Spelman College graduates got one last lesson in success Sunday from a woman who knows something about it.
Oprah Winfrey, who created a media and philanthropic empire, urged more than 550 graduates at the historically black college for women to strive for excellence and make service the focus of their lives. And she told them to remember the sacrifices of generations of ancestors whose blood and hard work paved the way for their accomplishments.
“Never forget that you did not do this by yourself,” Winfrey told the graduates and their families at Spelman’s 125th commencement ceremony. “You come here today trailing the breath of the ancestors and of the angels.”
It was a banner day for two Atlanta historically black colleges. Earlier Sunday, more than 500 men graduated from Morehouse College.
At the Georgia International Convention Center, Winfrey cited three keys to success.
First, she urged graduates to know themselves and what they want. “My answer is, I am God’s child,” Winfrey said.
“You must have some kind of vision for your life, even if you don’t have a plan,” she said.
Winfrey also told graduates to find a way to serve and to always do the right thing.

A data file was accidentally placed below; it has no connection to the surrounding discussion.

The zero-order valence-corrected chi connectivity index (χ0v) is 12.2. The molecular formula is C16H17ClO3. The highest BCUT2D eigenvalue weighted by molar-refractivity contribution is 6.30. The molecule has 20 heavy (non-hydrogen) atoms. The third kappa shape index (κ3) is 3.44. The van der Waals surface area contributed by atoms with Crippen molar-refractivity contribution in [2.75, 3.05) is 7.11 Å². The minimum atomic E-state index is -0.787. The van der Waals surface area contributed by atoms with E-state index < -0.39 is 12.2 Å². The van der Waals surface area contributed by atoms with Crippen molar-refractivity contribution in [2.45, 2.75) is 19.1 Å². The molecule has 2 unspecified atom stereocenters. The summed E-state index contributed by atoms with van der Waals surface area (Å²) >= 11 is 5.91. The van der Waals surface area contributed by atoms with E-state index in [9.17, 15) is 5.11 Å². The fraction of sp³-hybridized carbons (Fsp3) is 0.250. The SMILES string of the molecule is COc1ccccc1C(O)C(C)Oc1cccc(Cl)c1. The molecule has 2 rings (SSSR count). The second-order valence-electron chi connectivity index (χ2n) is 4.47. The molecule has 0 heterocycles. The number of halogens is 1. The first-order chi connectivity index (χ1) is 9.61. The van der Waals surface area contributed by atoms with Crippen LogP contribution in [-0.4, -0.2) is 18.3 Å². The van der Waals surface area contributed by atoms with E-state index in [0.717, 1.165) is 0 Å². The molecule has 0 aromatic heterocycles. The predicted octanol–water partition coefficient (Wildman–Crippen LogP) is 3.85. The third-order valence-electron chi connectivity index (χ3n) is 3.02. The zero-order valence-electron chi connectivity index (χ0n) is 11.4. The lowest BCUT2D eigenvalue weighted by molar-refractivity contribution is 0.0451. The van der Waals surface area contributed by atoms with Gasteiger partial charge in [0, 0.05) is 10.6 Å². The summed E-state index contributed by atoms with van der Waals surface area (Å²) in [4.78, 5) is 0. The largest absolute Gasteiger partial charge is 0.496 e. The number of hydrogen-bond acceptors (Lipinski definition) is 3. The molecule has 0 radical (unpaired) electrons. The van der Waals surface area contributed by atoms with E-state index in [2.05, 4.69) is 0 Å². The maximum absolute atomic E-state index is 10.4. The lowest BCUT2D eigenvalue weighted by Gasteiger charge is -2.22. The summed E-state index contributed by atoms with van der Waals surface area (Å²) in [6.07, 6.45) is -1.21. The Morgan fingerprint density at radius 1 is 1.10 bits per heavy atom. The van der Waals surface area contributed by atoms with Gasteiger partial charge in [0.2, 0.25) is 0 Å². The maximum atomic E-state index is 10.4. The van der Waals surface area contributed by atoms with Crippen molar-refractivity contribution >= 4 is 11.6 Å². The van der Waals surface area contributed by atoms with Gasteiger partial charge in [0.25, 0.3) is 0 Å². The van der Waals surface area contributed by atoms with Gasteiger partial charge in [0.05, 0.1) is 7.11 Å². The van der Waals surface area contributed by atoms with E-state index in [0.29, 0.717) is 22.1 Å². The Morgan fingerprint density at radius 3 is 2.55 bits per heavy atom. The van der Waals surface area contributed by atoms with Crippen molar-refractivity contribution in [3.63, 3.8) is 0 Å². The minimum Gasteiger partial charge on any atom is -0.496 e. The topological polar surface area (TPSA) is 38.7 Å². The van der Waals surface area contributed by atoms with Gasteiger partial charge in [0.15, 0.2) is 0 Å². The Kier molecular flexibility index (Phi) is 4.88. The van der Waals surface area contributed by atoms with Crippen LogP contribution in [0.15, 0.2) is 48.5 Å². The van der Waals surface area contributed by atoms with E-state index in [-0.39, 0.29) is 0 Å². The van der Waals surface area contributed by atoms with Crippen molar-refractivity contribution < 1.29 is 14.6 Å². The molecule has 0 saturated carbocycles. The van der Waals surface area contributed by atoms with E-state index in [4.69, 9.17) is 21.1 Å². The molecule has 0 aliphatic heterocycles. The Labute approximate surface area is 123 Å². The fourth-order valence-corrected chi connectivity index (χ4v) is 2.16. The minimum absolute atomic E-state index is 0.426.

“Do the right thing, even when other people think it may not be,” she said.
Winfrey parlayed an early career in local broadcasting into the highest-rated talk show in television history, “The Oprah Winfrey Show.” Later she founded her own studio and cable network.
Spelman honored her with an honorary doctorate in 1993 and on Sunday bestowed its Community Service Award upon her. Among other things, she created Oprah’s Angel Network, which has raised more than $80 million for charity projects around the world. And her Oprah Winfrey Foundation has awarded hundreds of grants to groups that support the education and empowerment of women, children and families.
Winfrey’s message resonated with Dymon Morgan, Spelman's senior class president.
“Absolutely loved it,” she said after the ceremony. “Really knowing yourself is so important.”
Hundreds of parents and friends cheered the graduates as, one by one, they received their diplomas. Among them was Cedric Sturdivant, who watched his daughter Quinyae earn a bachelor’s degree.
The music vocal performance major, who plans to move to New York this fall, said graduating is bittersweet. But for dad, it’s the fulfillment of a dream he’s nurtured since 1980.
“The first time I ever saw the campus, I thought, if I ever have a daughter, I want her to go to Spelman,” he said.
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